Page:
First, ApplePay does not store the real card data inside the SE. This is in direct contrast to Google Wallet 1.0 and Softcard. Instead, they store a token that conforms to EMVCo tokenization specification. It is this token (along with a cryptogram) that gets sent to the contactless terminal. During the authorization flow, the card network identifies the token, de-tokenizes them into real PAN with the help of a Token Service Provider (TSP) and sends the real PAN over to Issuer for authorization.

Second, Apple owns and controls the Secure Element embedded inside the device thereby avoiding unnecessary challenges from the MNOs.

Finally, Apple significantly simplified the provisioning model. If they had to provision the real card details, they would have to depend on a complex and convoluted process. Fortunately, they provision a token instead and took the opportunity to simplify the process to a bare minimum.

In the next post, we will discuss how these two services differ?when the device is lost or stolen.

Related Reading:

iPhone SDK – Initial Thoughts

I have been following iPhone since its inception. Initially, when Steve Jobs revealed that there was not going to be any developer SDK, I was just one of the millions to be really upset. Then, one fine day the iPhone SDK was released, the now infamous App Store was released, all are happy and the rest is history. I did try out some examples immediately after the SDK was released but then got busy with other interesting stuff (like trying out a startup) and didn’t focus much on it – until recently.

A few months ago, my company picked me to get trained on the iOS SDK. Five days of Objective-C and XCode and Interface Builder later, I was coding for the fifth mobile platform in my career. I initially started with BREW, moved on to J2ME (now Java ME), then Blackberry (includes J2ME), then into the Bold and Beautiful Android and now into iOS.

I cannot help but compare my Android experience with iOS. Coming from a Java background, it should not be a surprise that I will be comfortable with Android SDK than with the iOS SDK. Even when that is the case, I feel that the iOS SDK and its tools is not all that developer friendly compared to Android. Apple has created the best layman products ever but they are quite bad at creating developer products, I guess.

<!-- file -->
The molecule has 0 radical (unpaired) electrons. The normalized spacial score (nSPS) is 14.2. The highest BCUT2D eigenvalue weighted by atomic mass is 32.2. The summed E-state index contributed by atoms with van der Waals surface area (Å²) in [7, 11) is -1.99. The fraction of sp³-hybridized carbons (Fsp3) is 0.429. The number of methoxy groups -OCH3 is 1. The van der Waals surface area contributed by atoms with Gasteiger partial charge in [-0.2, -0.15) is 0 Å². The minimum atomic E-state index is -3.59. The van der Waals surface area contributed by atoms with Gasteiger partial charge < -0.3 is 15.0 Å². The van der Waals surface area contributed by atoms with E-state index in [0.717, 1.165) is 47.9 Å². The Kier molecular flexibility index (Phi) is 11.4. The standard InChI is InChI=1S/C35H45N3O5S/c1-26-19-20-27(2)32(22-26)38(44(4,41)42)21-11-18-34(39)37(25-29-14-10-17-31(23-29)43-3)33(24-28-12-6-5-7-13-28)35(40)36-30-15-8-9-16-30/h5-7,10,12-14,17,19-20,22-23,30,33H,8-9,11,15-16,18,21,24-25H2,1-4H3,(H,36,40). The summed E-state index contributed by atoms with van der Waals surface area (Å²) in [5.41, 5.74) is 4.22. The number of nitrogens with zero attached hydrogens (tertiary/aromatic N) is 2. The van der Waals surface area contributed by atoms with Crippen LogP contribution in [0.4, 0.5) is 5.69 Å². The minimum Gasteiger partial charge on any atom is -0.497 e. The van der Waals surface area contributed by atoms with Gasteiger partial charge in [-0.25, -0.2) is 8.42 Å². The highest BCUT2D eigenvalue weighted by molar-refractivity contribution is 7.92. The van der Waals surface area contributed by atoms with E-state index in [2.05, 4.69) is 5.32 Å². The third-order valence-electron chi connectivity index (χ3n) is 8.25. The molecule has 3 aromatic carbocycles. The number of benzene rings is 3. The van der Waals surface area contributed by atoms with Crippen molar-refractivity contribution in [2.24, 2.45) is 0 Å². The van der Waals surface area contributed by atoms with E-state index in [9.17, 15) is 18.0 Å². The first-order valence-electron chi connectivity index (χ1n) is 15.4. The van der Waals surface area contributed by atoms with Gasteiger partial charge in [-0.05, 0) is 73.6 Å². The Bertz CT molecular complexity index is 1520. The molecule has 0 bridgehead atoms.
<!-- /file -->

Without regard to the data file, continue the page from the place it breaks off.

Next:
Objective-C as a language is a lot more difficult to master than Java. The complex memory management gymnastics, multiple files to define one class and weird method definition syntax are just a few of my gripes. XCode 3.x is a hell to work with at least from an Eclipse/Netbeans/Idea user perspective. Why should I have to move between two applications called XCode and Interface Builder to develop one iPhone app? Why can’t I develop in Windows or Linux if I want to? Why doesn’t the debugger work well most of the times? Why isn’t Garbage Collection part of the language? Why isn’t incremental compilation available? These are just a few questions that come to my mind when I develop for iOS…

That said there are quite a bit to like about the iOS platform as well. Objective-C has some cool features like id type, protocols, named parameters and categories that I would have loved Java to have. I keep hearing from people that once you deploy an iPhone app in the App Store, the benefit in terms of payback is good enough to justify the pain. Interface Builder is very good at what it does compared to the equivalent Android designer. XCode 4.x vastly improves the development experience by integrating Interface Builder tightly.

Although both iOS and Android are vastly different platforms, they are together ruling the world today. As developers we don’t have a choice other than learning and working with these heavenly beasts until the cross-platform world for mobile (like PhoneGap, Titanium, Rho Mobile etc) matures